I manage a French IT provider delivering BPO services in Delhi and Pune with a UK based account team and can’t comprehend how we would either gauge or anticipate culture fit at the point of tender.

    One of the challenges I have is the culture differences between the two cities and the operation vs account team. We have no dealings with the French head office (cultural location?) or any of their staff so anticipating or commenting on a companies culture just seems fruitless.

    If it’s me that missed a point do let me know.

    Cheers

    Steve

  18. Posted September 2, 2010 at 8:56 am | Permalink

    @Steve – the point of this blog post was to contract the different sales and delivery styles of the Indian providers and their Western competitors and how there needs to be a balance of the two to help the Indian providers move into more onshore-based complex work, and for the Western providers to protect what they have left with the lower-value work – i.e. both sets of providers need to become a bit more like each other. You experiences seem to highlight cultural differences across an actual operation,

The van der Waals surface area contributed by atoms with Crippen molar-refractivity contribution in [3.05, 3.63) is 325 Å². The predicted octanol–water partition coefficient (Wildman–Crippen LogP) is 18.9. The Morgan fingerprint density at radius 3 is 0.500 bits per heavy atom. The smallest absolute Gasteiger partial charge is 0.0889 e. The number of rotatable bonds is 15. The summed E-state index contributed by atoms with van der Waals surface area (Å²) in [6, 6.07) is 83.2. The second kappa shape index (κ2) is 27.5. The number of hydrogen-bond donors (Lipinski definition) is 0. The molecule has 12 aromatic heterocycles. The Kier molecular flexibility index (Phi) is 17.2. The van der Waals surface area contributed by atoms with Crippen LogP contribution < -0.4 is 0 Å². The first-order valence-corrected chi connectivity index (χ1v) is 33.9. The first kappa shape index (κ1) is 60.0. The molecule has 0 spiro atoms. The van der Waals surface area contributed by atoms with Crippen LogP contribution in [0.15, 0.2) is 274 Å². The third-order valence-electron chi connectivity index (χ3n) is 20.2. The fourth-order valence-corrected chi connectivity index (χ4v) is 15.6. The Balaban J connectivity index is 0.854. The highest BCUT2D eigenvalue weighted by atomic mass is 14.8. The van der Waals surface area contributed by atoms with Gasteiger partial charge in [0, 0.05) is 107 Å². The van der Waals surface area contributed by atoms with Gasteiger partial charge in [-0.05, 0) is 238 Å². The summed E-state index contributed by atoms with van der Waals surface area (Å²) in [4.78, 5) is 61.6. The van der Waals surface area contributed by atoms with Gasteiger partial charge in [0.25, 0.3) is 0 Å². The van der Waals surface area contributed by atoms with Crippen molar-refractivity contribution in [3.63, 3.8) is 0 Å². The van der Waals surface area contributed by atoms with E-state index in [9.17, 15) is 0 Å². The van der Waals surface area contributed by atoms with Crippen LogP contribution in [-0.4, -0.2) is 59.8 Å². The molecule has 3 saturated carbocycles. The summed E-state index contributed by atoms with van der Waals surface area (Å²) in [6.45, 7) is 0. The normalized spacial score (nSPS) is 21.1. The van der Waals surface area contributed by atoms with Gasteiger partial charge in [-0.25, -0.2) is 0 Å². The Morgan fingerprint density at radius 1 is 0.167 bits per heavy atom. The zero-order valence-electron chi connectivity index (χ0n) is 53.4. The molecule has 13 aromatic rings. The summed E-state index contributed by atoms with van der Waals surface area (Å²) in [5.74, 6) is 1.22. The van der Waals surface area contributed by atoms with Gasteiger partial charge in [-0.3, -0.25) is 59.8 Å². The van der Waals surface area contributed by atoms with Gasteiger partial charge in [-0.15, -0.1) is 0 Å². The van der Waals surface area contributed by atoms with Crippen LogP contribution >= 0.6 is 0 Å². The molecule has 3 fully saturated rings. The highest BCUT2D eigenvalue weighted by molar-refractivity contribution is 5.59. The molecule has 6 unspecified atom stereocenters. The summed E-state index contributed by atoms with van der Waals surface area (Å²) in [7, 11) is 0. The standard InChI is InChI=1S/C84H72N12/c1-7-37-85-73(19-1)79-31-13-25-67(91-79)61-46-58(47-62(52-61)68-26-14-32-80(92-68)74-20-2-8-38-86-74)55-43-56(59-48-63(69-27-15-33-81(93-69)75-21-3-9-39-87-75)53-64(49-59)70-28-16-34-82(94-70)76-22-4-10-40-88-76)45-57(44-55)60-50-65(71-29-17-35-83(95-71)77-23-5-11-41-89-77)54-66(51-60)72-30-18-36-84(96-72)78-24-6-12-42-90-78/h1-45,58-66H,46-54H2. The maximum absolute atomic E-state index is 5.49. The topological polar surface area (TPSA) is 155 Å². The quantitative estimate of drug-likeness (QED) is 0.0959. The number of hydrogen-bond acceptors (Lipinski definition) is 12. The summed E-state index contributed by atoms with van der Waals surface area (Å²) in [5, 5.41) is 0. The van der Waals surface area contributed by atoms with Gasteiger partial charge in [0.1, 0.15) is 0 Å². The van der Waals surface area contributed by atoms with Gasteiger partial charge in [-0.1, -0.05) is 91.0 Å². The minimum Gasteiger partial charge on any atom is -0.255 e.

PF

  19. Posted October 27, 2010 at 4:17 pm | Permalink

    Aditya Birla Minacs is a perfect example of a company that has merged Western and Indian cultures. In 2005 the Indian BPO TransWorks, a subsidiary of the Aditya Birla Group, acquired the Canadian BPO, Minacs. At the time, the acquisition resulted in some forced and unforced attrition among management. Basically, those people who found it difficult to work in an atmosphere of cross-cultural convergence left. Today, five years later, members of the management team who remained loyal during the merger and adapted to the new culture, learned to work together effectively providing clients with “the best of both worlds.” I’ve seen first hand that making geographically disparate teams work is much more complex than simply offshoring transactional tasks and keeping complex processes onshore. The corporate culture must support an environment of mutual respect, a heavy dose of internal communication, and a governance structure that effectively bridges oceans. Only in this way does everyone win — most importantly, the end client.